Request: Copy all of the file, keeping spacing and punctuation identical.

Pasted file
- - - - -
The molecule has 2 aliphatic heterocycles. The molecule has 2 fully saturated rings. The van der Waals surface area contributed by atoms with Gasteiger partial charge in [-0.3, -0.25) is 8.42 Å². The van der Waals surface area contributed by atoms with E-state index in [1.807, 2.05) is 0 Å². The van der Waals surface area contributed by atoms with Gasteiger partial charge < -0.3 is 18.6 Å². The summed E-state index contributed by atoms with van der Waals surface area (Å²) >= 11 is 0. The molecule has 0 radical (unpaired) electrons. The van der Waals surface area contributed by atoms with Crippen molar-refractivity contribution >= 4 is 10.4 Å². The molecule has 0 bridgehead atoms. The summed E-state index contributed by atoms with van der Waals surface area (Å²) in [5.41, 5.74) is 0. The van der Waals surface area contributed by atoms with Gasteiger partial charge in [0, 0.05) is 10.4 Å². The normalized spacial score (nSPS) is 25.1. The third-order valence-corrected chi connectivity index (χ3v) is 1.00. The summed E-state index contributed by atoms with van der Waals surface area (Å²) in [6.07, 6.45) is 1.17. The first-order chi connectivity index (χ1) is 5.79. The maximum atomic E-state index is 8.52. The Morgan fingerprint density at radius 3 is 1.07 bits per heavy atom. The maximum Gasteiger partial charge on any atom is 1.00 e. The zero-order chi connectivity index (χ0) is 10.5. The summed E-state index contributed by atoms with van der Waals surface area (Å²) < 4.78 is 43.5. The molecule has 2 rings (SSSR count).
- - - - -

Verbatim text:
The molecule has 2 aliphatic heterocycles. The molecule has 2 fully saturated rings. The van der Waals surface area contributed by atoms with Gasteiger partial charge in [-0.3, -0.25) is 8.42 Å². The van der Waals surface area contributed by atoms with E-state index in [1.807, 2.05) is 0 Å². The van der Waals surface area contributed by atoms with Gasteiger partial charge < -0.3 is 18.6 Å². The summed E-state index contributed by atoms with van der Waals surface area (Å²) >= 11 is 0. The molecule has 0 radical (unpaired) electrons. The van der Waals surface area contributed by atoms with Crippen molar-refractivity contribution >= 4 is 10.4 Å². The molecule has 0 bridgehead atoms. The summed E-state index contributed by atoms with van der Waals surface area (Å²) in [5.41, 5.74) is 0. The van der Waals surface area contributed by atoms with Gasteiger partial charge in [0, 0.05) is 10.4 Å². The normalized spacial score (nSPS) is 25.1. The third-order valence-corrected chi connectivity index (χ3v) is 1.00. The summed E-state index contributed by atoms with van der Waals surface area (Å²) in [6.07, 6.45) is 1.17. The first-order chi connectivity index (χ1) is 5.79. The maximum atomic E-state index is 8.52. The Morgan fingerprint density at radius 3 is 1.07 bits per heavy atom. The maximum Gasteiger partial charge on any atom is 1.00 e. The zero-order chi connectivity index (χ0) is 10.5. The summed E-state index contributed by atoms with van der Waals surface area (Å²) < 4.78 is 43.5. The molecule has 2 rings (SSSR count).